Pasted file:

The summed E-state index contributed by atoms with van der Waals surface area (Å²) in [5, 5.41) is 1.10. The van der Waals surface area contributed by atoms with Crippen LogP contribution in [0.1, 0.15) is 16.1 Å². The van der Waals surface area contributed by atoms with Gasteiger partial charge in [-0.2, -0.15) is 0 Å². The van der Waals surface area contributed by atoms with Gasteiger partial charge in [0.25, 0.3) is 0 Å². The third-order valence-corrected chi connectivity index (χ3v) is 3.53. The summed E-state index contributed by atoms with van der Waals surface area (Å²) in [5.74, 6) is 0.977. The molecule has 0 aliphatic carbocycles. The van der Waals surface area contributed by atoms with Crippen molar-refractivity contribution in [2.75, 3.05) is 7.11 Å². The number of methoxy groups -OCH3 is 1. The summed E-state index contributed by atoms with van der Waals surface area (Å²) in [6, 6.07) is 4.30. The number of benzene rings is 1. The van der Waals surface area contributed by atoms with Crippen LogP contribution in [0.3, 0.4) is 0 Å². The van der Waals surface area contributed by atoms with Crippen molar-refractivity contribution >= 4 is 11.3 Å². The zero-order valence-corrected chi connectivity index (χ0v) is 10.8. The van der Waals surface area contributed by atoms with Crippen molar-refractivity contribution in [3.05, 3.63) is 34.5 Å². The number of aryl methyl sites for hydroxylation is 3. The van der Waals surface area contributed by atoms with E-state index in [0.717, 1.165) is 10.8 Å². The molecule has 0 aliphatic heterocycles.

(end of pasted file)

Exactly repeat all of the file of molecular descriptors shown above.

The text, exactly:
The summed E-state index contributed by atoms with van der Waals surface area (Å²) in [5, 5.41) is 1.10. The van der Waals surface area contributed by atoms with Crippen LogP contribution in [0.1, 0.15) is 16.1 Å². The van der Waals surface area contributed by atoms with Gasteiger partial charge in [-0.2, -0.15) is 0 Å². The van der Waals surface area contributed by atoms with Gasteiger partial charge in [0.25, 0.3) is 0 Å². The third-order valence-corrected chi connectivity index (χ3v) is 3.53. The summed E-state index contributed by atoms with van der Waals surface area (Å²) in [5.74, 6) is 0.977. The molecule has 0 aliphatic carbocycles. The van der Waals surface area contributed by atoms with Crippen molar-refractivity contribution in [2.75, 3.05) is 7.11 Å². The number of methoxy groups -OCH3 is 1. The summed E-state index contributed by atoms with van der Waals surface area (Å²) in [6, 6.07) is 4.30. The number of benzene rings is 1. The van der Waals surface area contributed by atoms with Crippen LogP contribution in [0.3, 0.4) is 0 Å². The van der Waals surface area contributed by atoms with Crippen molar-refractivity contribution >= 4 is 11.3 Å². The zero-order valence-corrected chi connectivity index (χ0v) is 10.8. The van der Waals surface area contributed by atoms with Crippen molar-refractivity contribution in [3.05, 3.63) is 34.5 Å². The number of aryl methyl sites for hydroxylation is 3. The van der Waals surface area contributed by atoms with E-state index in [0.717, 1.165) is 10.8 Å². The molecule has 0 aliphatic heterocycles.